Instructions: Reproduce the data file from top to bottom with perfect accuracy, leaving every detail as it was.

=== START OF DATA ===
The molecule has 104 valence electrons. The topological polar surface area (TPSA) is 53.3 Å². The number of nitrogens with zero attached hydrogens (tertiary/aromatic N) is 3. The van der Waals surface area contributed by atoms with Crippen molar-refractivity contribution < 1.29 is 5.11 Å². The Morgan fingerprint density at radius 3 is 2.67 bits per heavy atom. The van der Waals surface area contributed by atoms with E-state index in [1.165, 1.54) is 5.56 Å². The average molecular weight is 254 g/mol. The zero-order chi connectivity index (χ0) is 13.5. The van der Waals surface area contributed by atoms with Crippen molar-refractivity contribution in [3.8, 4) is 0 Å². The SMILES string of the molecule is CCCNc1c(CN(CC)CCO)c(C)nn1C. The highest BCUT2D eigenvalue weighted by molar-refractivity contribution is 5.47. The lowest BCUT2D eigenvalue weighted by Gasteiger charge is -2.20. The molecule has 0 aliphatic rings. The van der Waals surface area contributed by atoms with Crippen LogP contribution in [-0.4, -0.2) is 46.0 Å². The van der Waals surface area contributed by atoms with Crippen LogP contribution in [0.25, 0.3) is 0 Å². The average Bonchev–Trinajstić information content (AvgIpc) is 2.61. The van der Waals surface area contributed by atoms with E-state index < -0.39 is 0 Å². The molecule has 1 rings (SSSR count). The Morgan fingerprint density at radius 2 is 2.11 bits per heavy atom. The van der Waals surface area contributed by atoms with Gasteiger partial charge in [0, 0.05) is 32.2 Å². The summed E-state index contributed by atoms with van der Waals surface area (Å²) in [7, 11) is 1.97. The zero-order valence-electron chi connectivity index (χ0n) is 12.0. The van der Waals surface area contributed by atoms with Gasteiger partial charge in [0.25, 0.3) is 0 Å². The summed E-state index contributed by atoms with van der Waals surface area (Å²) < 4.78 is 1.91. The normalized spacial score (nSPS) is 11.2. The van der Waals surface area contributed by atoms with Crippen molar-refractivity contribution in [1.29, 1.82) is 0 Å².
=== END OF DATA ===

The molecule has 104 valence electrons. The topological polar surface area (TPSA) is 53.3 Å². The number of nitrogens with zero attached hydrogens (tertiary/aromatic N) is 3. The van der Waals surface area contributed by atoms with Crippen molar-refractivity contribution < 1.29 is 5.11 Å². The Morgan fingerprint density at radius 3 is 2.67 bits per heavy atom. The van der Waals surface area contributed by atoms with E-state index in [1.165, 1.54) is 5.56 Å². The average molecular weight is 254 g/mol. The zero-order chi connectivity index (χ0) is 13.5. The van der Waals surface area contributed by atoms with Crippen molar-refractivity contribution in [3.8, 4) is 0 Å². The SMILES string of the molecule is CCCNc1c(CN(CC)CCO)c(C)nn1C. The highest BCUT2D eigenvalue weighted by molar-refractivity contribution is 5.47. The lowest BCUT2D eigenvalue weighted by Gasteiger charge is -2.20. The molecule has 0 aliphatic rings. The van der Waals surface area contributed by atoms with Crippen LogP contribution in [-0.4, -0.2) is 46.0 Å². The van der Waals surface area contributed by atoms with Crippen LogP contribution in [0.25, 0.3) is 0 Å². The average Bonchev–Trinajstić information content (AvgIpc) is 2.61. The van der Waals surface area contributed by atoms with E-state index < -0.39 is 0 Å². The molecule has 1 rings (SSSR count). The Morgan fingerprint density at radius 2 is 2.11 bits per heavy atom. The van der Waals surface area contributed by atoms with Gasteiger partial charge in [0, 0.05) is 32.2 Å². The summed E-state index contributed by atoms with van der Waals surface area (Å²) in [7, 11) is 1.97. The zero-order valence-electron chi connectivity index (χ0n) is 12.0. The van der Waals surface area contributed by atoms with Gasteiger partial charge in [0.25, 0.3) is 0 Å². The summed E-state index contributed by atoms with van der Waals surface area (Å²) < 4.78 is 1.91. The normalized spacial score (nSPS) is 11.2. The van der Waals surface area contributed by atoms with Crippen molar-refractivity contribution in [1.29, 1.82) is 0 Å².